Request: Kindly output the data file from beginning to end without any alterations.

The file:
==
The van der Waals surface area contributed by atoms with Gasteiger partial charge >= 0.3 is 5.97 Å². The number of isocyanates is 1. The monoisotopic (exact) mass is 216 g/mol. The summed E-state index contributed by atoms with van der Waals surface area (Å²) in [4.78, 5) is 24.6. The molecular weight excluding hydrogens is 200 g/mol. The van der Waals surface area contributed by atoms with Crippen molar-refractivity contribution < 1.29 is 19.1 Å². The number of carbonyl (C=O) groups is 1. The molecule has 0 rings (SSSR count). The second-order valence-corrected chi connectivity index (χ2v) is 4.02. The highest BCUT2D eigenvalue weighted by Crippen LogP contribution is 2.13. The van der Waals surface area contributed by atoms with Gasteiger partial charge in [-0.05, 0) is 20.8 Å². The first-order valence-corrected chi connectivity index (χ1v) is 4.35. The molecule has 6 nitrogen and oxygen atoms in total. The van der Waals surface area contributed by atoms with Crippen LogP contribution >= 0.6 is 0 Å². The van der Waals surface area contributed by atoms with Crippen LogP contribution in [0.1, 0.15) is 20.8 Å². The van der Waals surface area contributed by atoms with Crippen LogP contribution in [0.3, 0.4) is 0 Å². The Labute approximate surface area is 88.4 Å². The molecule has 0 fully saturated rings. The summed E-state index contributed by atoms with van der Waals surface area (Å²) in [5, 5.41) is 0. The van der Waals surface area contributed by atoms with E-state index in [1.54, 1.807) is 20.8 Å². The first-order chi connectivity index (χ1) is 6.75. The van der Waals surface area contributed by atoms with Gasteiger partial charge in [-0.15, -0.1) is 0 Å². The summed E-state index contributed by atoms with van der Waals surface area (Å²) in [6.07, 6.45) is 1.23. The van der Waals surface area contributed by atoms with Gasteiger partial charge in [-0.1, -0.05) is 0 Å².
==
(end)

The van der Waals surface area contributed by atoms with Gasteiger partial charge >= 0.3 is 5.97 Å². The number of isocyanates is 1. The monoisotopic (exact) mass is 216 g/mol. The summed E-state index contributed by atoms with van der Waals surface area (Å²) in [4.78, 5) is 24.6. The molecular weight excluding hydrogens is 200 g/mol. The van der Waals surface area contributed by atoms with Crippen molar-refractivity contribution < 1.29 is 19.1 Å². The number of carbonyl (C=O) groups is 1. The molecule has 0 rings (SSSR count). The second-order valence-corrected chi connectivity index (χ2v) is 4.02. The highest BCUT2D eigenvalue weighted by Crippen LogP contribution is 2.13. The van der Waals surface area contributed by atoms with Gasteiger partial charge in [-0.05, 0) is 20.8 Å². The first-order valence-corrected chi connectivity index (χ1v) is 4.35. The molecule has 6 nitrogen and oxygen atoms in total. The van der Waals surface area contributed by atoms with Crippen LogP contribution >= 0.6 is 0 Å². The van der Waals surface area contributed by atoms with Crippen LogP contribution in [0.1, 0.15) is 20.8 Å². The van der Waals surface area contributed by atoms with Crippen LogP contribution in [0.3, 0.4) is 0 Å². The Labute approximate surface area is 88.4 Å². The molecule has 0 fully saturated rings. The summed E-state index contributed by atoms with van der Waals surface area (Å²) in [5, 5.41) is 0. The van der Waals surface area contributed by atoms with E-state index in [1.54, 1.807) is 20.8 Å². The first-order chi connectivity index (χ1) is 6.75. The van der Waals surface area contributed by atoms with Gasteiger partial charge in [-0.15, -0.1) is 0 Å². The summed E-state index contributed by atoms with van der Waals surface area (Å²) in [6.07, 6.45) is 1.23. The van der Waals surface area contributed by atoms with Gasteiger partial charge in [-0.1, -0.05) is 0 Å².